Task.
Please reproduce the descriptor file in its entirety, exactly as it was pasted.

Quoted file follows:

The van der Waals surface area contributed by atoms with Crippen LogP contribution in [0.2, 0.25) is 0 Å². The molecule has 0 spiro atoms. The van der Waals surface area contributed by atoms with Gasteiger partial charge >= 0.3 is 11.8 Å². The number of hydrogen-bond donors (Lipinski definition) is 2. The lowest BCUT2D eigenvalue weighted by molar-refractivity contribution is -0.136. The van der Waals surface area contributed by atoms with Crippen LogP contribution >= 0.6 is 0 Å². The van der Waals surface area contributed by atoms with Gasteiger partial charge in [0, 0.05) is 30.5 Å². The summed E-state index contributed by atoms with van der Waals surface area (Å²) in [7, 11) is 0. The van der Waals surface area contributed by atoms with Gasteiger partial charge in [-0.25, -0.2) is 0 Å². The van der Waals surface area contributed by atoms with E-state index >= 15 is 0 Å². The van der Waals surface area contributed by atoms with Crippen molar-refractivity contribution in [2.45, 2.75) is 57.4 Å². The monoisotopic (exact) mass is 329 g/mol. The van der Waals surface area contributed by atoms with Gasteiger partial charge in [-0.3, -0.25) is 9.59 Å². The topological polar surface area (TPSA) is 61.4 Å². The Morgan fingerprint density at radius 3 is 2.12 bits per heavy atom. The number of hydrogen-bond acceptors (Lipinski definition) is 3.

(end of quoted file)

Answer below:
The van der Waals surface area contributed by atoms with Crippen LogP contribution in [0.2, 0.25) is 0 Å². The molecule has 0 spiro atoms. The van der Waals surface area contributed by atoms with Gasteiger partial charge >= 0.3 is 11.8 Å². The number of hydrogen-bond donors (Lipinski definition) is 2. The lowest BCUT2D eigenvalue weighted by molar-refractivity contribution is -0.136. The van der Waals surface area contributed by atoms with Crippen LogP contribution >= 0.6 is 0 Å². The van der Waals surface area contributed by atoms with Gasteiger partial charge in [0, 0.05) is 30.5 Å². The summed E-state index contributed by atoms with van der Waals surface area (Å²) in [7, 11) is 0. The van der Waals surface area contributed by atoms with Gasteiger partial charge in [-0.25, -0.2) is 0 Å². The van der Waals surface area contributed by atoms with E-state index >= 15 is 0 Å². The van der Waals surface area contributed by atoms with Crippen molar-refractivity contribution in [2.45, 2.75) is 57.4 Å². The monoisotopic (exact) mass is 329 g/mol. The van der Waals surface area contributed by atoms with Gasteiger partial charge in [-0.3, -0.25) is 9.59 Å². The topological polar surface area (TPSA) is 61.4 Å². The Morgan fingerprint density at radius 3 is 2.12 bits per heavy atom. The number of hydrogen-bond acceptors (Lipinski definition) is 3.